Why didn't Japan invade Pearl Harbour or USA?

After bombing Pearl Harbour, why didn’t they invade it too because they could use it as a staging ground for invading USA? The US would take 6 months to get even remotely ready for war. So why didn’t Japan strike at the heart of the enemy (the US in this case) when it was still weak? They did that for Dutch East Indies, British Malaya, Burma, Philippines. So why not USA?

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In summation:

Taken as a whole, it can be seen that a Hawaiian invasion was hardly likely, regardless of the stage of the war. While an attack at the outset of hostilities might have succeeded in capturing the islands, it was strategically unsound, suffered from by horrendous military and logistical difficulties, and was risky to the point of lunacy. A defeat at Hawaii in which either Kido Butai or the amphibious forces involved suffered major losses would cripple the Japanese war effort before it had fairly begun, and make securing the resources of Southwest Asia much more difficult. Given the slender logistical base upon which the historical Japanese campaign was conducted, it is difficult to imagine how Japan would have been successful under such circumstances. An invasion of Hawaii after a victory at Midway was scarcely more realistic in terms of logistics, and had the added detraction of facing a very large, dug-in garrison who had had months to prepare their defenses. The Japanese chances of success in such an operation were minimal.

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Good stuff Norman. The Japanese did try the half step of taking Midway at their height of power, 6 months after the attack on Pearl Harbor…the result was the ending of Kido Butai for all intents and purposes.

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Add to that… look at how the invasion of Attu and Kiska turned out, even though I have read that those operations were an attempt to divert attention from Midway. The Japanese expected that the US Navy would head in that direction and leave Midway exposed.

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Very interesting scenario.

Situation 7 December bombing of Oahu/Pearl could have worked but:
1 Hawaii consist of a bunch of Islands with mountainess and easily defendable terrain.
2 The 6 Carriers could not support the invasion for ever and were needed in other places and moreover had limited supplies.
3 The US would have held on to at least some Islands and started a slogging match. With the Allies interdicting Japanese supply lines.

As for invasions Parshall makes a great case that the Japanese were good at invading weak points and march through jungles. There were not good at defeating an opposed landing like e.d. The USMC later in Iwo.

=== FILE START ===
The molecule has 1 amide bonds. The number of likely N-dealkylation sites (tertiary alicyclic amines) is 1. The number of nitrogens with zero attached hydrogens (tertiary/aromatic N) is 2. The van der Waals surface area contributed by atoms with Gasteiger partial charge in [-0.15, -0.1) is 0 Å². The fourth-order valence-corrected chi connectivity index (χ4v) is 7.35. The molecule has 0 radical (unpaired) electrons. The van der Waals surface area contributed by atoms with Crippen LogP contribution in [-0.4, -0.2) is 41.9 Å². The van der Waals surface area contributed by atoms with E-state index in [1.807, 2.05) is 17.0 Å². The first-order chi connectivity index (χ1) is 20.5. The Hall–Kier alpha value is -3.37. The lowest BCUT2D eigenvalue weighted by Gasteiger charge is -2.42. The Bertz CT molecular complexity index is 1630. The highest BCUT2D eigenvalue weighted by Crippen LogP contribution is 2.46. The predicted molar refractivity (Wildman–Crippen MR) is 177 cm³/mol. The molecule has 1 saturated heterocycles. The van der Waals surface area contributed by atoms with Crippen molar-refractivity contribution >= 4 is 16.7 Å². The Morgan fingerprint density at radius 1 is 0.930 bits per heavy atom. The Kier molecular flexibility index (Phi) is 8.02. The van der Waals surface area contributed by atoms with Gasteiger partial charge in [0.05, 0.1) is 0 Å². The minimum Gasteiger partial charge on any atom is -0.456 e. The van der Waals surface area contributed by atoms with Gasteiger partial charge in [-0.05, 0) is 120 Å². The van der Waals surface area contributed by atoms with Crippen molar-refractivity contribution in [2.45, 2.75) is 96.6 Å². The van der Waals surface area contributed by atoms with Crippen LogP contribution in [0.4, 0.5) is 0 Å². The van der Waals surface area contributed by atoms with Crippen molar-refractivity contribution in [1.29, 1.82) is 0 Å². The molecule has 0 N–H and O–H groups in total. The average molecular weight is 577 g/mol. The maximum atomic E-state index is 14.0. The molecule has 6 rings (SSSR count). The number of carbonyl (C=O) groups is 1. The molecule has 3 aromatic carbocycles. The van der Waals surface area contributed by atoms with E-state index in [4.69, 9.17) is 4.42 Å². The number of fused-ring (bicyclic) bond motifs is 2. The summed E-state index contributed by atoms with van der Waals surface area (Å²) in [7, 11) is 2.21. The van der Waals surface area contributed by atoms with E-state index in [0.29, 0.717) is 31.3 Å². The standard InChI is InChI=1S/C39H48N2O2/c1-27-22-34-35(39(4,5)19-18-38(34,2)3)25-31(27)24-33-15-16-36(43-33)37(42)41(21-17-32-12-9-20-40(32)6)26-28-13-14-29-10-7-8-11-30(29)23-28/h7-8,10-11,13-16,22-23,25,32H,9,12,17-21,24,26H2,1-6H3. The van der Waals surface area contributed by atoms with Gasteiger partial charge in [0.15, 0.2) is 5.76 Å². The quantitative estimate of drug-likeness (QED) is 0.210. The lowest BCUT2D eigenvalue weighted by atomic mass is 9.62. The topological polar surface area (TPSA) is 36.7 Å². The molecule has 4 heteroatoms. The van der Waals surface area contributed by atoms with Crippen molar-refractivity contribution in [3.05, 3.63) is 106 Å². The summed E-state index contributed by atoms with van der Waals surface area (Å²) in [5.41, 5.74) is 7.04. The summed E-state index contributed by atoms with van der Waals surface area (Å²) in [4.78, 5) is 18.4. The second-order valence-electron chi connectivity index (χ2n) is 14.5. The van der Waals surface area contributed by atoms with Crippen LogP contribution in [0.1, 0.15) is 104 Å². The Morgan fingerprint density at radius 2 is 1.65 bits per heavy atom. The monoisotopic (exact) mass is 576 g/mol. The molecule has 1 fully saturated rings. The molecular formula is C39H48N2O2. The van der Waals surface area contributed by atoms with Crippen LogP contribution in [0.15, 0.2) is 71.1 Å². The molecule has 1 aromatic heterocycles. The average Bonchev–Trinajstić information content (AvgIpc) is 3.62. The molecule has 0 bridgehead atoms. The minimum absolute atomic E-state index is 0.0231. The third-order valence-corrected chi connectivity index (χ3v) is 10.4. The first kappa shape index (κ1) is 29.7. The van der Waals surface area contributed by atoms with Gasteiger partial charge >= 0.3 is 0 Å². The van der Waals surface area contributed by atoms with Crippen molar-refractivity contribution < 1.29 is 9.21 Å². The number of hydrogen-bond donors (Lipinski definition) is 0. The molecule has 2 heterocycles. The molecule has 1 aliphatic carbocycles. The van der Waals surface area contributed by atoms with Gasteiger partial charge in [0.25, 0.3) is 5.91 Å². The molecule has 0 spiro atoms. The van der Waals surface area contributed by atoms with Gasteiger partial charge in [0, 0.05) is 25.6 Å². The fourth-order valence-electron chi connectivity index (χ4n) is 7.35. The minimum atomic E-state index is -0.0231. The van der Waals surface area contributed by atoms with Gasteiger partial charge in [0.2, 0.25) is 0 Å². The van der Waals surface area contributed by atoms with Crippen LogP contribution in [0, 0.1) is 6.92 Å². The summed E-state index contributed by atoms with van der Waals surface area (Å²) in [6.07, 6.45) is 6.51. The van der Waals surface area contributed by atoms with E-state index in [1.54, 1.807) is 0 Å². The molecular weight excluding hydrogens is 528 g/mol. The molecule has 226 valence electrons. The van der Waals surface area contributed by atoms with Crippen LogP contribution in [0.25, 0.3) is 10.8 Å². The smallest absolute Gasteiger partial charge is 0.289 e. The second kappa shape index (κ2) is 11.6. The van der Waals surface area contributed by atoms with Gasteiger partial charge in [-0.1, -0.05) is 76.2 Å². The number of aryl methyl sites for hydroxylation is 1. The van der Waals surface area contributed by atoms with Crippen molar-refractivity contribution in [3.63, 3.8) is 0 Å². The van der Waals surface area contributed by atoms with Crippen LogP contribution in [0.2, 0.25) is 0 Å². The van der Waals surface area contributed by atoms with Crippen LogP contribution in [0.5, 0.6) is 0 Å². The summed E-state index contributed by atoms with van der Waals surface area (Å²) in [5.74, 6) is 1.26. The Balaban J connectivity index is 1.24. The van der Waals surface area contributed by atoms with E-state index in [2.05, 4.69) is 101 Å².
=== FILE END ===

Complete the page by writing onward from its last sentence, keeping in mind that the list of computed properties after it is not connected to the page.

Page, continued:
The Japanese suffered heavily against the very weak Wake Island. MIDWAY in June had 2 Marine defense battalions and on Midway you can’t flank anything. See link to the book.

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great question!
The US were not ready for war at the time all together but neither was Japan in any case capable of seizing more then they eventually did.
Consider the huge amount of territory they needed to defend with their fleet against the USA. Their regular army, fighting since the early 1930’s, however, was well established and equipped in the south east of Asia so logically they would go for easy pickings as they predominantly needed oil and rubber, not a holiday on the beach of Oahu :smiley:

I presume, the main reason for subsequently going for the “Germany First” of FDR, IMHO, was already settled before even Lend-lease Act or Trans Atlantic Charter both were conceived. During the late 1930’s, the biggest fight FDR was engaged in was domestic…against isolationism and even pro-German factions of antisemitic forces, undermining his (already flawed) New Deal politics and his wishes to get in the game on international economics…so: whereas his mind was also focused on beating or at least pressurizing the Japanese Empire, eventually, I believe predominantly, in his heart , FDR was determined to stay in support of the UK and thereby secure a bridgehead to ‘liberate’ Europe in order to establish a solid economic base and eventually dominate both the USSR and China.
All this said and done, let me be clear on my outspoken respect and appreciation to all the US and Allied forces, and even all other forces that endured this dreadful war…men, women and children, regardless of color, country or sides chosen, who gave their lives or limb during this war…Never forget!

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Wow, this is one of the best written articles I have come across. Thanks, Norman!

So tldr; japan wanted to secure resources first (which lie in malaya, the dutch east indies) and then launch an attack on american islands (this never takes place because midway).